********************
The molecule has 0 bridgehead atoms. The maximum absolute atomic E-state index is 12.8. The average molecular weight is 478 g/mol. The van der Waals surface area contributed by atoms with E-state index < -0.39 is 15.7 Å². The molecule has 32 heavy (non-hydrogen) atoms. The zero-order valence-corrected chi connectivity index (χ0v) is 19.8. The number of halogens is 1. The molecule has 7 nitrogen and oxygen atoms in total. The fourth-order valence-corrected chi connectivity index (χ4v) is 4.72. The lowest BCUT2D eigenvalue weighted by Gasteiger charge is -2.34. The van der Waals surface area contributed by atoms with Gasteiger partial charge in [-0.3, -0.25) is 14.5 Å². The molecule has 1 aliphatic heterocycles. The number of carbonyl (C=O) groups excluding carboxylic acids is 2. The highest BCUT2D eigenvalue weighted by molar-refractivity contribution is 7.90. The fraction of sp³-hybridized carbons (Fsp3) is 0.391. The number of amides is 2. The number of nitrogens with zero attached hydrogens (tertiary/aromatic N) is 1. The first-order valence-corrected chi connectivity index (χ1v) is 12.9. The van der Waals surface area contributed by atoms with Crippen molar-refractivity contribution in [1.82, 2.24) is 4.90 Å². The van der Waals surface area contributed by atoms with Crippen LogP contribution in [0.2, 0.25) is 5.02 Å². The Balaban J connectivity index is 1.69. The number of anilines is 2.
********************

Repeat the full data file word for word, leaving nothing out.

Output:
The molecule has 0 bridgehead atoms. The maximum absolute atomic E-state index is 12.8. The average molecular weight is 478 g/mol. The van der Waals surface area contributed by atoms with E-state index < -0.39 is 15.7 Å². The molecule has 32 heavy (non-hydrogen) atoms. The zero-order valence-corrected chi connectivity index (χ0v) is 19.8. The number of halogens is 1. The molecule has 7 nitrogen and oxygen atoms in total. The fourth-order valence-corrected chi connectivity index (χ4v) is 4.72. The lowest BCUT2D eigenvalue weighted by Gasteiger charge is -2.34. The van der Waals surface area contributed by atoms with Gasteiger partial charge in [-0.3, -0.25) is 14.5 Å². The molecule has 1 aliphatic heterocycles. The number of carbonyl (C=O) groups excluding carboxylic acids is 2. The highest BCUT2D eigenvalue weighted by molar-refractivity contribution is 7.90. The fraction of sp³-hybridized carbons (Fsp3) is 0.391. The number of amides is 2. The number of nitrogens with zero attached hydrogens (tertiary/aromatic N) is 1. The first-order valence-corrected chi connectivity index (χ1v) is 12.9. The van der Waals surface area contributed by atoms with Crippen molar-refractivity contribution in [1.82, 2.24) is 4.90 Å². The van der Waals surface area contributed by atoms with Crippen LogP contribution in [0.2, 0.25) is 5.02 Å². The Balaban J connectivity index is 1.69. The number of anilines is 2.